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More importantly, having an event page lets you send out specific invites to the people you care most about having in attendance. Even if you choose to make your birthday a public event (you party animal you) you can let people like your best friend or grandma or work husband know that you specifically want them there, and you think they’d have a good time.

The same factors apply to your corporate or b2b event— in order to get the most traction from Facebook, you need to both target your audience and keep your event top of mind. Luckily Facebook makes this easy as long as you’re using their platform the way it’s designed, so take the extra time to make a robust, informational Facebook event page instead of just relying on posting your event registration site.

2. Optimize your business page for event promotion

Ok ok, this is more of a half-step than a full one, but 5 looked better in the post title than 4. Once you’ve created your event page, it’s important that visitors to your company or group page can find it easily as well— this streamlines access for everyone in your potential audience who wants to revisit the deets. While someone who’s interested in your event might not remember the exact event name to search for it directly, they might remember who’s throwing it, so it’s a good idea to make it so they can easily re-discover your event when they find you.

The best thing you can do is to move your events tab right up to the tippy top of your business page, which you can do by clicking “manage tabs” in the “more” dropdown.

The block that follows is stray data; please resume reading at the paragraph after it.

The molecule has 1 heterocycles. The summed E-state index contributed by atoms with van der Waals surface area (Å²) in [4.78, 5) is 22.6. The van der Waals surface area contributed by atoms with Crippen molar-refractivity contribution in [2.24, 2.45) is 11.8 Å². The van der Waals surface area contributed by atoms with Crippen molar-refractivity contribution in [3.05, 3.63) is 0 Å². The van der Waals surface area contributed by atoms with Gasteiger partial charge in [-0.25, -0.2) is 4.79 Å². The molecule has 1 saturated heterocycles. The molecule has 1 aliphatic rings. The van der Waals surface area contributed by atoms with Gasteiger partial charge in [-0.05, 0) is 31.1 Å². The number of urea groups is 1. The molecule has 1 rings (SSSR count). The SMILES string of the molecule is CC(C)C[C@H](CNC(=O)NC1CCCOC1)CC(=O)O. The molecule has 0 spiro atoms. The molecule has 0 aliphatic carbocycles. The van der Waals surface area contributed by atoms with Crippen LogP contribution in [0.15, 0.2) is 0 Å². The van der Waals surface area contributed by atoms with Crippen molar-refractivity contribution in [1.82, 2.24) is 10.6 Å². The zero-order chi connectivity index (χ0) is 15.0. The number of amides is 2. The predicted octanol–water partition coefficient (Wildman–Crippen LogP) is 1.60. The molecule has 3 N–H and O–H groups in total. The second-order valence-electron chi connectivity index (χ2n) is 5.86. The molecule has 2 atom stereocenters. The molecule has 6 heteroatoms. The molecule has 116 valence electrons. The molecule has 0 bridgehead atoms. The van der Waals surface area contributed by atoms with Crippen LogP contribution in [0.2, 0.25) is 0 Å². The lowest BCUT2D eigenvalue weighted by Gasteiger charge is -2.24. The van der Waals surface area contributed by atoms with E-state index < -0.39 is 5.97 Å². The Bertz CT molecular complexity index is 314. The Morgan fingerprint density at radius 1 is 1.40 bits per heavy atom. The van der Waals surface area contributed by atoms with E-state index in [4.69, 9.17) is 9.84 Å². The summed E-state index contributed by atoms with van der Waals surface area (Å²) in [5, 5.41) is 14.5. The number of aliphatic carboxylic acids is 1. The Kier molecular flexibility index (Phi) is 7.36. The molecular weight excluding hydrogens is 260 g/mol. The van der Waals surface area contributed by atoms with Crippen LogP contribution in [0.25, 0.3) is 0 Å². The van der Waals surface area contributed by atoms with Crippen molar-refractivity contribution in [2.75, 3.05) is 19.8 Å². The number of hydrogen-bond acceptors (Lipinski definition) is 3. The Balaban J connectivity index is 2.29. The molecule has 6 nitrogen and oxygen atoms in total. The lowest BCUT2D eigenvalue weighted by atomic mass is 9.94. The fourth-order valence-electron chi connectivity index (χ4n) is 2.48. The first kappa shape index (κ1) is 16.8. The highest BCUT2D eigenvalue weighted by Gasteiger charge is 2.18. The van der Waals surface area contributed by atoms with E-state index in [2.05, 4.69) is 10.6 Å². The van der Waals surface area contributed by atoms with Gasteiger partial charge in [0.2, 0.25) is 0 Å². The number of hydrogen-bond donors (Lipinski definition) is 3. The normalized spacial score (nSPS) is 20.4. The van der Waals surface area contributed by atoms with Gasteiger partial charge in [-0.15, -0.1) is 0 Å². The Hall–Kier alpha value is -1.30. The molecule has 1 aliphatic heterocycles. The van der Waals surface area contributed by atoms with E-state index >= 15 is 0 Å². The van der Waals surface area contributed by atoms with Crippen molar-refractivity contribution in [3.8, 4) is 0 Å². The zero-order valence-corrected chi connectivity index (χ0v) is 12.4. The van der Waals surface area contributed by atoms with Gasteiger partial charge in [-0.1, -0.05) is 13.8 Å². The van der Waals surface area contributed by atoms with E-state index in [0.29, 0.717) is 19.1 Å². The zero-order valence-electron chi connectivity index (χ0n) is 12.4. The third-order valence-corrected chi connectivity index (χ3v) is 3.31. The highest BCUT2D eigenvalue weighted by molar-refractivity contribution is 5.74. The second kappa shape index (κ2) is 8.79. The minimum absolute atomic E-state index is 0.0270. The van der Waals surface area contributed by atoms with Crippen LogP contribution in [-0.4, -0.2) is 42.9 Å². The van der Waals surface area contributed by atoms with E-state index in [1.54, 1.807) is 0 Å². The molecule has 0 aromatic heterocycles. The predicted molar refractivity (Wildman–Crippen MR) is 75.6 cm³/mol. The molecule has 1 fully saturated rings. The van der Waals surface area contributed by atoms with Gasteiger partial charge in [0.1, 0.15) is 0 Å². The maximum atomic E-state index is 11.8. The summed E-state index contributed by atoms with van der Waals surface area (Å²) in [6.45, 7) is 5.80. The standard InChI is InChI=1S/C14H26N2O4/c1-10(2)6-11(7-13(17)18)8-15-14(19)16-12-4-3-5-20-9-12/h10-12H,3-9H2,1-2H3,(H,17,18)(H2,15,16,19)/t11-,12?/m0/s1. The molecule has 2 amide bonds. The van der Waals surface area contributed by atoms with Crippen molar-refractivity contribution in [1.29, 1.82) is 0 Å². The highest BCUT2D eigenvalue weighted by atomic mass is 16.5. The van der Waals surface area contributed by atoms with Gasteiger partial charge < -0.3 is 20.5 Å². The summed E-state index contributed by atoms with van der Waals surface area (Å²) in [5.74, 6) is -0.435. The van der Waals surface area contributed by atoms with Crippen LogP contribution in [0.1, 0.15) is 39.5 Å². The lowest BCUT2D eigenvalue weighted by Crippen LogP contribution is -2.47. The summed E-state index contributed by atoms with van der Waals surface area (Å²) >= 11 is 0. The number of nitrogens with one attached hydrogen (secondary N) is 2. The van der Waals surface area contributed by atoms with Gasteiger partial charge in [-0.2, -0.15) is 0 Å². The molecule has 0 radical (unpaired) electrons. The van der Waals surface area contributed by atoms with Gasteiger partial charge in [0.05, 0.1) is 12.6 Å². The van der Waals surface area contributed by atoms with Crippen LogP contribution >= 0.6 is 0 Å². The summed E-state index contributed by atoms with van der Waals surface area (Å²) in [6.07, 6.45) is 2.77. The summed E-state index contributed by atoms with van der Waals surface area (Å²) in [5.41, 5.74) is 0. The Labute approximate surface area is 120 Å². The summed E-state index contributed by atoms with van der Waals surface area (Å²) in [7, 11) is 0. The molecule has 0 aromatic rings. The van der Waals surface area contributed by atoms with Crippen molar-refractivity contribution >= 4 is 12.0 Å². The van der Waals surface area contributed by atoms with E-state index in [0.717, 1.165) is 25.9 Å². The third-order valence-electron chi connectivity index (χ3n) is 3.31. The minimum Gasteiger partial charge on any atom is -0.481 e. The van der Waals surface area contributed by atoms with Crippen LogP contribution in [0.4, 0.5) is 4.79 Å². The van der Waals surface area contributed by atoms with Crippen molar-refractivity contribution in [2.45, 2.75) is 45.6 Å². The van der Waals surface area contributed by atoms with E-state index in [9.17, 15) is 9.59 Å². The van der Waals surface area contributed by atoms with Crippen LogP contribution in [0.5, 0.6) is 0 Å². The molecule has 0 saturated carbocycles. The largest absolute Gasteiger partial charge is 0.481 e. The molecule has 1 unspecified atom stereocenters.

If you skip this step, you may lose potential registrants even if they’re hitting your page.

3. Share your event to your page (and your speakers’ pages, and you sponsors’ pages… you get the idea)

This is the manual part, and the closest step to how you might natively think of sharing your event on Facebook. Once the event’s created, you can start boosting its presence on feeds (and in hearts) by sharing it everywhere you can.

A good place to start is your own company page, and you can share your event to it by clicking “more” on your event page (next to “invite”) and hitting “add to page.” Set yourself some reminders to do this regularly to extend your reach.

More importantly, you can push your event out to a much broader audience if you can share your event page to your speakers’ and sponsors’ company pages as well, along with any stakeholders in your organization who may have relevant networks.

Asking for this kind of influencer reach is crucial for expanding your Facebook audience, and anyone with an official Facebook page can simply add the event to their public calendar if they’re not comfortable with sharing the post. The more places where your event page is present and accessible, the better.